In the late-18th and 19th Centuries, Mayer Amschel Rothschild established five family banks, in Frankfurt, London, Paris, Vienna, and Naples, and assigned one to each of his five sons. His action secured the assets of Europe's wealthiest family and preserved his descendants' control of their wealth and affairs for generations. It gave the sons the tools to do business on their own and to cooperate with one another.
In the present-day U.S., as in 19th-century Europe, a family bank can preserve wealth, provide family members with independent access to capital, and more--it can substantially lessen the taxes that wealthy families pay on occasions of inter-generational wealth transfer. The U.S. has also democratized the idea of a family bank: A savvy investor can begin a family bank with as little as $1 million.
For the Rothschilds, in a day when government regulation of banking was light to nonexistent, a bank was a business that did banking. In the 21st century U.S., a bank is much more complicated and much more heavily regulated. But when established and managed properly, a family bank keeps assets within the family, brings thoughtful stewardship to the family endowment, and encourages a family's legacy to thrive. It is not a traditional brick-and-mortar lending institution, not a partnership, and not a corporation, but it does operate as an entity formally independent of the family.
How does a family bank differ from a commercial bank or a family asset-management company? There are three notable distinctions between a family bank and an outside institution. First, the family bank's primary mission is the protection and stewardship of assets as the family sees fit. It can provide loans without a traditional institution's constraints and conditions. So, for example, if an heir's credit isn't perfect, that could be irrelevant within the family bank, but would be a red flag at a traditional one. Second, commercial banks and asset-management companies are likely to offer a breadth of services and products that fall outside of the scope of traditional lending; the family bank does not. Third, under certain conditions, family banks can forgive a loan, perhaps even give the heir the loaned amount as a gift; whereas traditional institutions require repayment of loans--complete with interest and penalties when the agreement isn't honored.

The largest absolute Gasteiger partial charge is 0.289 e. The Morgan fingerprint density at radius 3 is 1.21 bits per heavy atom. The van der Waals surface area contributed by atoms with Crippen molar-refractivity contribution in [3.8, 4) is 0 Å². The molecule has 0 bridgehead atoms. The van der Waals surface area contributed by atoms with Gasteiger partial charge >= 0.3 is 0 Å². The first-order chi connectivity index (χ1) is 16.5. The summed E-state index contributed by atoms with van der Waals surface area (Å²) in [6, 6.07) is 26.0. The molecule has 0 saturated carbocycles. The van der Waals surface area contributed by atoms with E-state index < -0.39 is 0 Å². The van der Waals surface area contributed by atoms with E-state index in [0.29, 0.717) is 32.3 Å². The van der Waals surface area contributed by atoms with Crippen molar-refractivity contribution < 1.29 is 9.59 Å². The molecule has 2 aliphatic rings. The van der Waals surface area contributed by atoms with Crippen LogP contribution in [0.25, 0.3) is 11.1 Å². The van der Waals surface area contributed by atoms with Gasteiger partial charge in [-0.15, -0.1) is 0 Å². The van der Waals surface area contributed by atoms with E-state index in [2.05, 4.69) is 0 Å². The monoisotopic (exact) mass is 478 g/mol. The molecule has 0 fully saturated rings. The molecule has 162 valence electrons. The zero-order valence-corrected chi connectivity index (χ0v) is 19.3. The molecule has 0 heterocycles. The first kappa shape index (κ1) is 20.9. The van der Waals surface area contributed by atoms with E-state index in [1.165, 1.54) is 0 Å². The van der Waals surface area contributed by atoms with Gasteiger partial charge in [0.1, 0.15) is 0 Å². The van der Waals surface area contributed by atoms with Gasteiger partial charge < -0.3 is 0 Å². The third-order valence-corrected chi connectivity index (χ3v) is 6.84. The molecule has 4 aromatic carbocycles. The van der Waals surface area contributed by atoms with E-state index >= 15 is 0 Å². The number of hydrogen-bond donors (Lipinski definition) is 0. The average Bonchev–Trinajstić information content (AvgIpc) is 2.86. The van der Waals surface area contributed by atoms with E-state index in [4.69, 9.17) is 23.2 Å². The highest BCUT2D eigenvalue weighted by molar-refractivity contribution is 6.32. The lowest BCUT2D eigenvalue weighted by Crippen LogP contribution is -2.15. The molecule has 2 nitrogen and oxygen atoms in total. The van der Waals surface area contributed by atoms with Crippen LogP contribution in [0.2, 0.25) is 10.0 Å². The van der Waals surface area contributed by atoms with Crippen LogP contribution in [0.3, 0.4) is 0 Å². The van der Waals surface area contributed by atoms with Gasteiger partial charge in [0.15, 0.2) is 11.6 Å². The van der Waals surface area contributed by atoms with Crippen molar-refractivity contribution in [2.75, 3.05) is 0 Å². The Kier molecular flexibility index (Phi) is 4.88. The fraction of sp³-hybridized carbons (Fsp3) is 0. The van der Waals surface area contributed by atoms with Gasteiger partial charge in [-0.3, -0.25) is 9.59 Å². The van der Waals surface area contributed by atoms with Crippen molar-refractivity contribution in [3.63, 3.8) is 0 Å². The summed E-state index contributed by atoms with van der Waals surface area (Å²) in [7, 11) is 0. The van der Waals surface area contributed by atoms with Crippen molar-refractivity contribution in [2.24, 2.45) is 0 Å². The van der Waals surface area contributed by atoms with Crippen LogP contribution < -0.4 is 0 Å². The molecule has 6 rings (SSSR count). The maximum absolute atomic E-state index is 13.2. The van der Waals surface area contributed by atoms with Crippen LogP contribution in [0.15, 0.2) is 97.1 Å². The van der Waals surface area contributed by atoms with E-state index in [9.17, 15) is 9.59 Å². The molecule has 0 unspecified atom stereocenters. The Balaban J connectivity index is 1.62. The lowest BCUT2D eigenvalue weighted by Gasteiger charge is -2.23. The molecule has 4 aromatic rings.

How does a family bank work on a practical level? Imagine that a family patriarch (doubling as president of a family bank) is approached by his enterprising son for start-up capital. The son shows up with a solid business plan, and has loan approval from outside institutions. If the family bank green-lights his endeavor, the interest on his loan can be lower than a traditional bank would charge. Family banks typically offer preferred rates based on the IRS' Applicable Federal Rate and subject to standard regulation.
This may encourage entrepreneurship and push young heirs to strike out on their own. If they succeed, they may win big. If they lose, the blow could be softened, because a family bank can forgive the loan. If the venture fails, the son's credit rating isn't hurt. Education is another area for the power of loan forgiveness. Suppose the patriarch's daughter seeks an education loan. Her father may insist on measurable performance and provide the incentives to help her focus. The terms of her loan might offer very low interest and easy repayment, but the debt could grow teeth if she drops out of school. On the other hand, the family bank could forgive the loan if she achieves a specified grade-point average.
Loans won't always be excused, however, because the family bank's capital must be maintained and grown for the structure to work.